Gary’s latest post has a smart title: “For Whom the Bell Tolls; It Tolls for Rhee.”

Having received Race to the Top funding, and being part of the (not so) great “reform” movement, the District of Columbia enthusiastically endorsed every reformy idea that involved high-stakes testing, or test-based accountability. Of course, D.C. school leaders Michelle Rhee and her successor Kaya Henderson supported Common Core and joined the PARCC testing consortium (one of the few to remain in PARCC).

The scores were released yesterday. Gary has analyzed them and made some important discoveries. The scores overall were pretty awful, as you would expect from a test that was designed to fail most students. But, surprisingly, the much-abused D.C. public schools outscored the much-lauded D.C. charter schools. How could that happen? How embarrassing for the Walton Family Foundation, which has poured so much money into charterizing the D.C. schools, as well as to Eli Broad, who recently announced his intention to open more charters in D.C. to save more kids from the terrible public schools. And yet those “terrible” public schools got higher scores than the charter schools! Go figure.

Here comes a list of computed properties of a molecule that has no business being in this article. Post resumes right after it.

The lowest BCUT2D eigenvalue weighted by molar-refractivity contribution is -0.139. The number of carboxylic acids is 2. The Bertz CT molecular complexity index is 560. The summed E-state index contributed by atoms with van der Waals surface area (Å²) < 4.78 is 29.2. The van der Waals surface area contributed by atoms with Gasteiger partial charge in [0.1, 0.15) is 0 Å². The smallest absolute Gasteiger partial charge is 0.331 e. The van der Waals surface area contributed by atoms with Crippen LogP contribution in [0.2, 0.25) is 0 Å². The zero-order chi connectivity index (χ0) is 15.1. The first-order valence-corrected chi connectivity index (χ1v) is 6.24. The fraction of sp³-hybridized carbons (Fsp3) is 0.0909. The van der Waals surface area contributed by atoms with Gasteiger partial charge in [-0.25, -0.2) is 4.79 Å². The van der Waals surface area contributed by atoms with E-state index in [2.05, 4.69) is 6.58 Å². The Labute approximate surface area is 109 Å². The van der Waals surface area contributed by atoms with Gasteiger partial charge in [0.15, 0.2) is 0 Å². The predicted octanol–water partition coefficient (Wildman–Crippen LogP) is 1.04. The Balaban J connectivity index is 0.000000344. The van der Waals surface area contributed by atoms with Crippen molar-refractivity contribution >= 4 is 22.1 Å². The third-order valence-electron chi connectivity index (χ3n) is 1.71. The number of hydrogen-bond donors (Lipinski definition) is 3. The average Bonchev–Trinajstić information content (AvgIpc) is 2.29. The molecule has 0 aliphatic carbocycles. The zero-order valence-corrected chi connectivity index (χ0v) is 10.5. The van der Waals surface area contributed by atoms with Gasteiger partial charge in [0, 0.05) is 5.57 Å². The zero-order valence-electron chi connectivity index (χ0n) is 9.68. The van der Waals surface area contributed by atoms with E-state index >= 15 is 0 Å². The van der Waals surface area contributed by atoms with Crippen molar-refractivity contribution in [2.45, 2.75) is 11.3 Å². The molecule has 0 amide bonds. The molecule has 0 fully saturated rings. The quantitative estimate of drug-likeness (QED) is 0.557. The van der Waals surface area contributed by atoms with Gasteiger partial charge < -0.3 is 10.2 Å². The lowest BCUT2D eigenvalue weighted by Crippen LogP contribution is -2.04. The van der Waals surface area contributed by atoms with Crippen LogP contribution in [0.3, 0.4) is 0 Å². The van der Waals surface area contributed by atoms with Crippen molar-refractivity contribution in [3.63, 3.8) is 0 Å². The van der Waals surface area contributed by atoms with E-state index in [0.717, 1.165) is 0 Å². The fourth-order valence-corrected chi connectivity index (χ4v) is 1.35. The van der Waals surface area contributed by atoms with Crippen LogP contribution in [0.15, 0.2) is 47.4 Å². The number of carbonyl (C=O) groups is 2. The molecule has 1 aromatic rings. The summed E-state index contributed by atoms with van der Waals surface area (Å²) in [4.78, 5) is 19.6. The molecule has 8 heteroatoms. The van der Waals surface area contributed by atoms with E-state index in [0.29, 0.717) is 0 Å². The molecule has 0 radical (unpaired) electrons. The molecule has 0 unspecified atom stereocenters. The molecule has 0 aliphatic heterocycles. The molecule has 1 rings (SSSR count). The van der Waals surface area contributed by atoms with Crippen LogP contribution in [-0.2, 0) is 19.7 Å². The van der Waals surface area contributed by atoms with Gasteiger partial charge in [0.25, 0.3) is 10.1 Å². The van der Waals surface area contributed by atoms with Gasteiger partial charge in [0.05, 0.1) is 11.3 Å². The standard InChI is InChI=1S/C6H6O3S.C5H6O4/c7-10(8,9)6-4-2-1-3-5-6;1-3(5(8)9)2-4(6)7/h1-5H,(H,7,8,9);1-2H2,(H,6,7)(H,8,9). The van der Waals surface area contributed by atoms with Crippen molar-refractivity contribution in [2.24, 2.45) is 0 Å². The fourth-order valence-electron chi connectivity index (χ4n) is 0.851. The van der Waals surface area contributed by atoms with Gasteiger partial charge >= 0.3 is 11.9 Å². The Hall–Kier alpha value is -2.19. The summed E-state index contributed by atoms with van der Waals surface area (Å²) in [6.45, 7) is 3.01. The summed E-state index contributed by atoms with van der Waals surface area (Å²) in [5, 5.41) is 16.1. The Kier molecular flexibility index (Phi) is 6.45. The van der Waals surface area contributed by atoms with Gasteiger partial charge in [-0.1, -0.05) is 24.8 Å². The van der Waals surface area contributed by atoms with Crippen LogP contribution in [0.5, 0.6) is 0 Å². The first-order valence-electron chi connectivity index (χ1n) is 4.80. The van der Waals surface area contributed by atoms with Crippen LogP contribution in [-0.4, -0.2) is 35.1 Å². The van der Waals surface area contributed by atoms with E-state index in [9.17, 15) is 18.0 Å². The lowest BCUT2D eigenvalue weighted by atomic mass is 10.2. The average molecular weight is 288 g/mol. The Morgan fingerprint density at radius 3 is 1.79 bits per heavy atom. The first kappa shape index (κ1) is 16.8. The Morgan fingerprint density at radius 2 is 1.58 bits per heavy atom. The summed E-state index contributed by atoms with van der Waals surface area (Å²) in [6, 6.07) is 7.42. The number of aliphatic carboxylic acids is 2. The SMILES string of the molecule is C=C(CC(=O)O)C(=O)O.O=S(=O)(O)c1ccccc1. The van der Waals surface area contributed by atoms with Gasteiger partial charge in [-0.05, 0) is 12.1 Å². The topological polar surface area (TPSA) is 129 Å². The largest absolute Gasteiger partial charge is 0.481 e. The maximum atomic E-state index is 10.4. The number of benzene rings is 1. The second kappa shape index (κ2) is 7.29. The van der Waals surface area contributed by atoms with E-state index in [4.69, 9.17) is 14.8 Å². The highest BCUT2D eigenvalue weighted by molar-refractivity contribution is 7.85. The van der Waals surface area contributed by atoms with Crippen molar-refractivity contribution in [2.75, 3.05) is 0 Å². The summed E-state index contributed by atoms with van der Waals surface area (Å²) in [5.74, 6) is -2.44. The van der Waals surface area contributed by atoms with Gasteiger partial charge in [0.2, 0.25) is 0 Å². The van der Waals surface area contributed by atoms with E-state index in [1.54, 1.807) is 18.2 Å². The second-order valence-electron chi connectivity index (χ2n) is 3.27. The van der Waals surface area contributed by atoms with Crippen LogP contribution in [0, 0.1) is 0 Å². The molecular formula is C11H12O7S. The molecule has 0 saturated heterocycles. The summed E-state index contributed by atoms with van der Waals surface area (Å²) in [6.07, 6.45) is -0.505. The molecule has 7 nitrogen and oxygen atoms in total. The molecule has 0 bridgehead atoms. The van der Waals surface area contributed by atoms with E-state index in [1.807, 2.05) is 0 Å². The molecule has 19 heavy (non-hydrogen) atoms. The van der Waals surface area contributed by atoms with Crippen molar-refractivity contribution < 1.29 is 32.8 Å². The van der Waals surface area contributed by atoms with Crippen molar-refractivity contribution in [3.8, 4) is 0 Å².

Rhee used to say that she would turn D.C. into the best urban district in the nation. She used to scoff at the educators who preceded her, citing the fact that only 10% met the standards in math. Well, what percent do you think met the “proficiency” standard in math? 10%.

Gary writes:

So of course the ‘no excuses’ crowd begins making excuses. But rather than saying that the quality of the PARCC test could be an issue, they instead say things like, “We knew this was going to happen. We just need to adjust to the new more rigorous standards.” This may buy them a few years, but I have to wonder how long supposedly ‘data driven’ reformers can continue to ignore data that refute their agenda.